The pancreas lies transversely along the posterior abdominal wall, posterior to the stomach, and extends from the region of the duodenum to the spleen.
The word pancreas is from the Greek πᾶν (pân, “all”) & κρέας (kréas, “flesh”).
Parts of pancreas
Anatomically, the pancreas is divided into a head, neck, body, and tail. The pancreas stretches from the inner curvature of the duodenum, where the head surrounds two blood vessels: the superior mesenteric artery, and vein.
The body and neck of the pancreas drain into the splenic vein, which sits behind the pancreas and the head drains into, and wraps around, the superior mesenteric and portal veins, via the pancreaticoduodenal veins.
The lymphatic vessels of the body and tail drain into splenic lymph nodes, and eventually into lymph nodes that lie in front of the aorta, between the coeliac and superior mesenteric arteries. The lymphatic vessels of the head and neck drain into intermediate lymphatic vessels around the pancreaticoduodenal, mesenteric and hepatic arteries, and from there into the lymph nodes that lie in front of the aorta.
Inflammation of the pancreas is known as pancreatitis, with common causes including chronic alcohol use and gallstones. Because of its role in the regulation of blood sugar, the pancreas is also a key organ in diabetes mellitus. Pancreatic cancer can arise following chronic pancreatitis or due to other reasons, and carries a very poor prognosis, as it is often identified when it has spread to other areas of the body.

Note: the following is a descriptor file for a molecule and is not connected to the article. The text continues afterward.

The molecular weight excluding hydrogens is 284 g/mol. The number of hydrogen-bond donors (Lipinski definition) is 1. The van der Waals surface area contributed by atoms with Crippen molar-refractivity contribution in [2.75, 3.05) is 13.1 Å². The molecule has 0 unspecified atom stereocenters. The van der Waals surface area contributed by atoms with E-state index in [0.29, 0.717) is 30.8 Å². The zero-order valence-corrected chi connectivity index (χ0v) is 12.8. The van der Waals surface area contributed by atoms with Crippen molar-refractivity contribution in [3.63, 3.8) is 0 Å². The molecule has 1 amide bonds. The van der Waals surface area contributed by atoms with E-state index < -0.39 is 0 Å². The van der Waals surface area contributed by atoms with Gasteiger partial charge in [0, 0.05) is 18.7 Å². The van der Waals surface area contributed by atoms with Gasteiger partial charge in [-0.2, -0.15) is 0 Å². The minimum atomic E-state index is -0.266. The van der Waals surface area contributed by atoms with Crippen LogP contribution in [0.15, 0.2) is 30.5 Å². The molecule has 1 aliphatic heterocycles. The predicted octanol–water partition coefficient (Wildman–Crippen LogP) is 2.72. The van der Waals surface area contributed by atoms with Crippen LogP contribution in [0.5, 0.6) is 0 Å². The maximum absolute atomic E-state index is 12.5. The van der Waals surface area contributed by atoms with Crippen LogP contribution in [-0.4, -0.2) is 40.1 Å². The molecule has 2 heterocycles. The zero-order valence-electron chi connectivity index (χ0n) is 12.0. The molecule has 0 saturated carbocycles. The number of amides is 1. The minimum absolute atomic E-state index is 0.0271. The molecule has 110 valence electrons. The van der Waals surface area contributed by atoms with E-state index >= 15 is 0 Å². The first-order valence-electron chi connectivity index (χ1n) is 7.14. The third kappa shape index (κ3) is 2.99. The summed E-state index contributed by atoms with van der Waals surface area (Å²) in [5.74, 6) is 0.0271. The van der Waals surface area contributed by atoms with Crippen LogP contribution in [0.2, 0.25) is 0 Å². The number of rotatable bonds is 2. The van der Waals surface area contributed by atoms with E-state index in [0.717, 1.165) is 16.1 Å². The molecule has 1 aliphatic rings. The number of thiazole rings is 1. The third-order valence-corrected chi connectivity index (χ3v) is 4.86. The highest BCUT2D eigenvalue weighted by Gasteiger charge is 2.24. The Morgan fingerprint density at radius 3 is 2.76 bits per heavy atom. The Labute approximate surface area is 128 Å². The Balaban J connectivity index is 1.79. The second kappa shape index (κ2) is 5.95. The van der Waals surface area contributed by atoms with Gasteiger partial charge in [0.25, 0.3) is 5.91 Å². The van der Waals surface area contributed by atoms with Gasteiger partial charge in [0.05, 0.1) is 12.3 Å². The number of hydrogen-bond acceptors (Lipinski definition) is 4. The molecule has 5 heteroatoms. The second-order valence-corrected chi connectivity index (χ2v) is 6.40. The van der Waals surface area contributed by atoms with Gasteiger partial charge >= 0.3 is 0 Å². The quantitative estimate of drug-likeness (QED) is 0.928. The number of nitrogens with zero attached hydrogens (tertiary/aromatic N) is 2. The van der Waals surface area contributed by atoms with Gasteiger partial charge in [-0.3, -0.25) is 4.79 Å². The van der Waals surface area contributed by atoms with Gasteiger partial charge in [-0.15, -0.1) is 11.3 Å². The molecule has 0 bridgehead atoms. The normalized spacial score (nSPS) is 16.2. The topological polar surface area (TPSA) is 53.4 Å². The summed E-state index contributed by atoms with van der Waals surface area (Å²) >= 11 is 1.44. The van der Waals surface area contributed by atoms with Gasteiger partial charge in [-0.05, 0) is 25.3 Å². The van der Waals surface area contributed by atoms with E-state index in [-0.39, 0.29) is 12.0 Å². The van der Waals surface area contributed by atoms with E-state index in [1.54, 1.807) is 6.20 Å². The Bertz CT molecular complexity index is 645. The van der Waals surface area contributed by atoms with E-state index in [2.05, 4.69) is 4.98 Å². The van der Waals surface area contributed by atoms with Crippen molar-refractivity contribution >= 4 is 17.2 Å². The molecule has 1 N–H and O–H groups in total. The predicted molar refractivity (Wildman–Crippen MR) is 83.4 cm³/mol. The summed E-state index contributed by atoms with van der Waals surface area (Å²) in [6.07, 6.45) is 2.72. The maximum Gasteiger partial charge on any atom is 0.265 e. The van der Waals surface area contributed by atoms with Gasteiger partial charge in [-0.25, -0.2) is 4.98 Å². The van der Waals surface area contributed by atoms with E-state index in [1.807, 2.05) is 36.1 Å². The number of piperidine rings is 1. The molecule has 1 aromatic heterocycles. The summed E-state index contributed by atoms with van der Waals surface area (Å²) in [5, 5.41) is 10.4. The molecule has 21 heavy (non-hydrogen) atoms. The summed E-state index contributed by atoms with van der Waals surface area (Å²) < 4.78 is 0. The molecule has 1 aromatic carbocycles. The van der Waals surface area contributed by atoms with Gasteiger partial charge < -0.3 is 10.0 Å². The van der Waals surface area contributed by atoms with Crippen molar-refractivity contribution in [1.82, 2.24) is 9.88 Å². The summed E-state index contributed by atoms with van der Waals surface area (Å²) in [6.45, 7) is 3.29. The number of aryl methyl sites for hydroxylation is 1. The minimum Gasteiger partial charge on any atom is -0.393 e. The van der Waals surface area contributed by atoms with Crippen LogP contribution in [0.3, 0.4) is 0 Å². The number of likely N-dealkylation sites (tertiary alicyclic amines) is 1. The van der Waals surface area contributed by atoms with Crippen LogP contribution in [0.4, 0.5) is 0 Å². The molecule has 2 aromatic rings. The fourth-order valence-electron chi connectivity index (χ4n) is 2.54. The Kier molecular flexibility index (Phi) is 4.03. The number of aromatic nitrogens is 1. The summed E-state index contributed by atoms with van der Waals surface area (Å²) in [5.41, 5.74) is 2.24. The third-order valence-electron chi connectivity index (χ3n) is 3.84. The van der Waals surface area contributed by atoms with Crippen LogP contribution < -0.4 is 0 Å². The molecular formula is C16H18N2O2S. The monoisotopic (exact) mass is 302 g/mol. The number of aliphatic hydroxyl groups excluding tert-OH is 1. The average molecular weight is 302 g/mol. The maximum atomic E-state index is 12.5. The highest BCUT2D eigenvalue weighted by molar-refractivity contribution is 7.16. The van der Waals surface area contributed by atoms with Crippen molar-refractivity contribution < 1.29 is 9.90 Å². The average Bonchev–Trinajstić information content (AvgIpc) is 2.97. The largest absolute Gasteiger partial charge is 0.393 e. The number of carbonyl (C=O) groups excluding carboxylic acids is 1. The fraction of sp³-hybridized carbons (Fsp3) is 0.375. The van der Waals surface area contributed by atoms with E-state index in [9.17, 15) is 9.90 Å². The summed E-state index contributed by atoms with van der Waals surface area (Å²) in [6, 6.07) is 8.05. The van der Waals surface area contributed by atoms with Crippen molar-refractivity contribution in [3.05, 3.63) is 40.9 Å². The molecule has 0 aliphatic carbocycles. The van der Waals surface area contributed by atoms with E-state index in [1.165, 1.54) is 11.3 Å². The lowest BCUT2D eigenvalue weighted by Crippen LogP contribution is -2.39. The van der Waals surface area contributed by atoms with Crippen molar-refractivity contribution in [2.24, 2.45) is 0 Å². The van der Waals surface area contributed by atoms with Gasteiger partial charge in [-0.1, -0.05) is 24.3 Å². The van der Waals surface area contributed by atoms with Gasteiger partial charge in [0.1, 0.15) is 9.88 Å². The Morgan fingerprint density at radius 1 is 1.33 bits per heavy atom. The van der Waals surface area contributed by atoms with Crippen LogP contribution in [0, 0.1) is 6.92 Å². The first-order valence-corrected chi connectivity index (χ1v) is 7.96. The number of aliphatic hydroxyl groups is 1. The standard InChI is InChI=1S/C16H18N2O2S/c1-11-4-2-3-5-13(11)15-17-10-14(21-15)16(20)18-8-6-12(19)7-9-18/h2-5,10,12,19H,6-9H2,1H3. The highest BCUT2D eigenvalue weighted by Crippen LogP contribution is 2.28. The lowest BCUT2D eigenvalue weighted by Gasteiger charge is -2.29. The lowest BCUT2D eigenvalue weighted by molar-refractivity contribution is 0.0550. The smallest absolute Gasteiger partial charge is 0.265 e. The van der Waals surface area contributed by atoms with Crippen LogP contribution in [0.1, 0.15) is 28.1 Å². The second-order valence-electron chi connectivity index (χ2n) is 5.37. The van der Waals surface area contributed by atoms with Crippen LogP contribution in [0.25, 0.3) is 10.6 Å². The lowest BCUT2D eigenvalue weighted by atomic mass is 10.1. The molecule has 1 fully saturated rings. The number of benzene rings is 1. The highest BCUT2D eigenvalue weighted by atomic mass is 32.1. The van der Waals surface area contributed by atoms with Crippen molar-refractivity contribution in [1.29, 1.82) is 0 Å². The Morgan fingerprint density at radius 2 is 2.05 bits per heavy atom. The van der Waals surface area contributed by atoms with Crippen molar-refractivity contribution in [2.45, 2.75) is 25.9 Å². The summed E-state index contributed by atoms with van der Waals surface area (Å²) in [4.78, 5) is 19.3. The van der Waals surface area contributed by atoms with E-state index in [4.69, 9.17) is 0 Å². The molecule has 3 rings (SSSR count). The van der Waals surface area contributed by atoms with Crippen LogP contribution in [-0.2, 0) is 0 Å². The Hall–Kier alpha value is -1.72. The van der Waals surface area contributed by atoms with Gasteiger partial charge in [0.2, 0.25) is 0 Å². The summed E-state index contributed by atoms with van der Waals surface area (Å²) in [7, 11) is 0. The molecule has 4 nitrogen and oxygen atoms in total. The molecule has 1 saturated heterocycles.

Pancreas is one of very few organs in the body that has both endocrine and exocrine functions.
- The alpha cells in the pancreatic islets secrete the hormone glucagon in response to a low concentration of glucose in the blood.
- Beta cells in the pancreatic islets, called islets of Langerhans, secrete the hormone insulin in response to a high concentration of glucose in the blood.